Just when Matt Nagy actually wants to play his starters in preseason games, there might not be a preseason.
On Wednesday, Pro Football Talk reported what’s been anticipated for weeks: The NFL will cut its preseason schedule from four to two games. But, per NFL Network, the NFLPA hasn’t signed off on that reduction just yet – potentially because they’re hoping to not play any preseason games at all in 2020.
And why would the players want those games? All it’d be is another opportunity for team-to-team transmission of the novel coronavirus that’s still raging across the United States. And the NFL has very little monetary incentive to play these games, too, which would happen in front of empty stadiums and presumably don’t bring in much TV revenue anyway.
So if playing these games would risk COVID-19 exposure – which is way more important than the next words you’re about to read – and wouldn’t negatively affect anyone’s bottom line, why play them?
Some coaches will argue they’re critical for getting players ready for the regular season. Nagy, up until this year, wasn’t among those coaches. Remember these tweets from last August?
Not expected to play tonight at NYG:— Chicago Bears (@BearsPR) August 16, 2019
Long (did not travel)
“My biggest thing is I’m trying to do what’s best for the Chicago Bears, and every team is different, and that’s okay,” Nagy said last summer. “… We love where we’re at right now in regards to our starters. We feel really good about it.”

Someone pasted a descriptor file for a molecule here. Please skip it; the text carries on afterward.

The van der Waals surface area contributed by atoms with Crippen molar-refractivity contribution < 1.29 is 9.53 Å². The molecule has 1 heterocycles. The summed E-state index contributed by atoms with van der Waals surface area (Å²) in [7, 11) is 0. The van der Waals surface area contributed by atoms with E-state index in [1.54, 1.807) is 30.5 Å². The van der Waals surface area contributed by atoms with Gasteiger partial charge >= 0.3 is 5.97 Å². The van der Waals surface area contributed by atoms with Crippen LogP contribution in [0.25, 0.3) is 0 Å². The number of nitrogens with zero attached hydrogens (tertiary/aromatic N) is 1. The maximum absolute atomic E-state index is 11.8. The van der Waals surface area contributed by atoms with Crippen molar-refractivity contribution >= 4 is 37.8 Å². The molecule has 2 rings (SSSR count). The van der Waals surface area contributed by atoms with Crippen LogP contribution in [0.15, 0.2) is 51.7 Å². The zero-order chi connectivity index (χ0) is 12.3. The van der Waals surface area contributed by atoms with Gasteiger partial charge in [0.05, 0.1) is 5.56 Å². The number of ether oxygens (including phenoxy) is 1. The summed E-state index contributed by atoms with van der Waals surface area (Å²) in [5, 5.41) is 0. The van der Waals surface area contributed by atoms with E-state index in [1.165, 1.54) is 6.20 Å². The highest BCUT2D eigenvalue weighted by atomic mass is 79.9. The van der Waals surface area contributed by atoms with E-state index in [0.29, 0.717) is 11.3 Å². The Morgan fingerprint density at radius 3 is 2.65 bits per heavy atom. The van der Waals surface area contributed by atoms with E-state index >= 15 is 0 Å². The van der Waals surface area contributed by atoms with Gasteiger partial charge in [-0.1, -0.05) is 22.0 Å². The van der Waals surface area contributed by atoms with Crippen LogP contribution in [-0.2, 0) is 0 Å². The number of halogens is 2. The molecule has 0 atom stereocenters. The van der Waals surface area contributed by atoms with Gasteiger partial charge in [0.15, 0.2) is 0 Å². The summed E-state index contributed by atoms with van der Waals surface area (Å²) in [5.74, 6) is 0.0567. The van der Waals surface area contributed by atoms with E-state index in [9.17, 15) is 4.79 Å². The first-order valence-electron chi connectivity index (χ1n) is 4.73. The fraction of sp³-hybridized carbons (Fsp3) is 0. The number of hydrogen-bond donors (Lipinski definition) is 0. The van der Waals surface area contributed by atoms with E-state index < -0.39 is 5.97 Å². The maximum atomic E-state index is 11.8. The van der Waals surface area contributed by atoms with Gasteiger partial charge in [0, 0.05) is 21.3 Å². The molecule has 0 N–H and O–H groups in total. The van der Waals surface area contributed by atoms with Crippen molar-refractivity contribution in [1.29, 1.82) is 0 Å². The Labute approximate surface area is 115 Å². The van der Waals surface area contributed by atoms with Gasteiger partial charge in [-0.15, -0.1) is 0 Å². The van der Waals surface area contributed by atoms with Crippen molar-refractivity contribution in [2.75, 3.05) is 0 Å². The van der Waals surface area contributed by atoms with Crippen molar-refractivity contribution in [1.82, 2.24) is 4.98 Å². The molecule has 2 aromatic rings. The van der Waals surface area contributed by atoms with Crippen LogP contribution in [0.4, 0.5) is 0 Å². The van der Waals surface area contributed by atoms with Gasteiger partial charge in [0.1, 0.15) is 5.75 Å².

All the NFLPA has to do to argue against preseason games is point to how Nagy – as well as Los Angeles Rams coach Sean McVay – viewed the importance of those in the past. If teams felt prepared for the regular season without playing their starters in the preseason, why should that change in the midst of a pandemic?
Nagy has since switched his thinking – this after a truly awful start on offense to the 2019 season – and committed to playing his starters during 2020’s preseason. Not only does Nagy need as many preseason games as possible to evaluate Mitch Trubisky and Nick Foles, but he needs it for the rest of his offense to find an identity and rhythm quicker than they did last year (if they ever found one at all).
So that means having Anthony Miller catch passes from both Trubisky and Foles in preseason games. That means getting the interior of the offensive line – whether it includes Germain Ifedi or Rashaad Coward at right guard – reps together in live action. That means getting Cole Kmet’s feet wet before throwing him into the deep end of the “Y” tight end position in September.
“As we talk, that's one of the things that I look back at from last year that I'm not happy about that I made a decision to do in the preseason," Nagy said on the Waddle & Silvy Show in May. "Number one, I think it's good for them to have it, but number two it sets the mentality.
“So that's not going to happen this year."
Except it might not happen. And probably shouldn’t.